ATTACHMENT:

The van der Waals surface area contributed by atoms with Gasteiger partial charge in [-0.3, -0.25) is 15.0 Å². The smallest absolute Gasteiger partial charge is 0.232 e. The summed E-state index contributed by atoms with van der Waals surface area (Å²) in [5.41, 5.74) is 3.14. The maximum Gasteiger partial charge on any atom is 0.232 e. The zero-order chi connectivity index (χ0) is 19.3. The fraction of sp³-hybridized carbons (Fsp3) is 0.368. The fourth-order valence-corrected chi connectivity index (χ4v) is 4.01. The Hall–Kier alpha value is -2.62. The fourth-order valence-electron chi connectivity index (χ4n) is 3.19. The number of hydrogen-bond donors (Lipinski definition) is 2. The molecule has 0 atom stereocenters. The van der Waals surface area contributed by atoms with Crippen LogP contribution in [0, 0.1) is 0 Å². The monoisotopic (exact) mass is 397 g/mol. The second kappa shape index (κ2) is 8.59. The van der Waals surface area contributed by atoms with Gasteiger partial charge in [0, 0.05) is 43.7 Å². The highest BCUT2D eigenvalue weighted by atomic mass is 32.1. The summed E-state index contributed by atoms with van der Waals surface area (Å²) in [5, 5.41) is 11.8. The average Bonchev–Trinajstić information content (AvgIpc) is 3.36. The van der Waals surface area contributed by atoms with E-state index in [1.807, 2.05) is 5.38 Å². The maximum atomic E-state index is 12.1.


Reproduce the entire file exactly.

The van der Waals surface area contributed by atoms with Gasteiger partial charge in [-0.3, -0.25) is 15.0 Å². The smallest absolute Gasteiger partial charge is 0.232 e. The summed E-state index contributed by atoms with van der Waals surface area (Å²) in [5.41, 5.74) is 3.14. The maximum Gasteiger partial charge on any atom is 0.232 e. The zero-order chi connectivity index (χ0) is 19.3. The fraction of sp³-hybridized carbons (Fsp3) is 0.368. The fourth-order valence-corrected chi connectivity index (χ4v) is 4.01. The Hall–Kier alpha value is -2.62. The fourth-order valence-electron chi connectivity index (χ4n) is 3.19. The number of hydrogen-bond donors (Lipinski definition) is 2. The molecule has 0 atom stereocenters. The van der Waals surface area contributed by atoms with Crippen LogP contribution in [0, 0.1) is 0 Å². The monoisotopic (exact) mass is 397 g/mol. The second kappa shape index (κ2) is 8.59. The van der Waals surface area contributed by atoms with Gasteiger partial charge in [0, 0.05) is 43.7 Å². The highest BCUT2D eigenvalue weighted by atomic mass is 32.1. The summed E-state index contributed by atoms with van der Waals surface area (Å²) in [5, 5.41) is 11.8. The average Bonchev–Trinajstić information content (AvgIpc) is 3.36. The van der Waals surface area contributed by atoms with E-state index in [1.807, 2.05) is 5.38 Å². The maximum atomic E-state index is 12.1.